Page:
Make an impression in social media

You have just a few seconds to capture someone's attention in the social media world. So make those seconds count.

You have just a few seconds to capture someone's attention in the social media world. So make those seconds count.

Although amusing and engaging posts work best, sadly, not enough PR professionals actually strive to entertain their followers when posting. And those folks miss out on opportunities to promote their clients while marketing their own news and capabilities.

Think of postings as if they were highway billboards. Each billboard has barely any time to make an impression on a person. Some billboards we notice. Some we disregard entirely. The same holds true with social networking. Some postings we read, some we don't even spot.

I've spent a lot of time on social networking sites in researching and writing my new book, “Everything You Ever Wanted to Know About Social Media, but were afraid to ask.” And as I poured over which sites best enable people to communicate messages, I also observed some definite social media Do's and Don'ts for PR professionals.

  1. If you haven't already, Do friend people in the media as well as influencers and industry leaders within your community. How else will they know about the great work that you do?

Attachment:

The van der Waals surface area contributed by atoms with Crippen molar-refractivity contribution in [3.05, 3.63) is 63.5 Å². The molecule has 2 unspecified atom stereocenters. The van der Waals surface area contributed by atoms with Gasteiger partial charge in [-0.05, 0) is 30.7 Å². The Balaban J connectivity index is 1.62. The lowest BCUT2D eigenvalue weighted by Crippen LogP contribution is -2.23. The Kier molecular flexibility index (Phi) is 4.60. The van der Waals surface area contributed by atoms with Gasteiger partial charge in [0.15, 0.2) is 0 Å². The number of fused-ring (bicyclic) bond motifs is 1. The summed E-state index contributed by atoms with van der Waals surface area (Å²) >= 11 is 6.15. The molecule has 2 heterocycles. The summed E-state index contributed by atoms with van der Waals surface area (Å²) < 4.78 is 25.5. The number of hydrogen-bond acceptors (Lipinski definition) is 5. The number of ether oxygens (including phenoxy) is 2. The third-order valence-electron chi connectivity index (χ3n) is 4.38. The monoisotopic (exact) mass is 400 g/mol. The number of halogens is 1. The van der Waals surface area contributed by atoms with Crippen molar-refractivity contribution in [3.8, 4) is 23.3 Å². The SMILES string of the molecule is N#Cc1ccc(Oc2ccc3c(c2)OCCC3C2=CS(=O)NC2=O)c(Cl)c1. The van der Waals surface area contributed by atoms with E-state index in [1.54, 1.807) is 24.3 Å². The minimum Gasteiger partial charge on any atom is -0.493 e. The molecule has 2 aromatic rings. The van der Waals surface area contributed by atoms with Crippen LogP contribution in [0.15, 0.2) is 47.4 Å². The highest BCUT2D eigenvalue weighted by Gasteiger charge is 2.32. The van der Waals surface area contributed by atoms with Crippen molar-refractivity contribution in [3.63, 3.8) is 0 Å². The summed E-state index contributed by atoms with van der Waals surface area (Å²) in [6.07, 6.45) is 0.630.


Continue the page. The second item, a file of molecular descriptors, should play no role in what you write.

2. Do keep your postings breezy and upbeat. I take a cue from PR professional Steve Haweeli, whose company, WordHampton, runs Long Island Restaurant Week. “Just signed up Maxwell's in Islip” his fan site posted recently. Sure, this publicity is good for the event and good for each participating restaurant. But it's also good for the reader who likes to dine out, and, yes, save a couple of bucks. Readers will stay tuned for more news.
  3. Don't post anything along the lines of: “I spent another busy day adding value to my clients.” This kind of snoozer status update says nothing about how you really added value. Did you get your client new exposure? Help it win an award? If so, congratulate your client in your posting – the rest of us can figure out that you were behind the scenes, making things happen.
  4. Don't post a stuffy, buttoned-up photo of yourself, unless that is your true persona. Remember, you can choose a creative, even playful, photo and still look professional.
  5. Engage your audience, and soon enough, you will take those social media chats into offline conversations that will both boost your bottom line, and benefit your clients.

Hilary JM Topper is the president and CEO of HJMT Communications. She recently authored Everything You Ever Wanted to Know About Social Media But Were Afraid to Ask.

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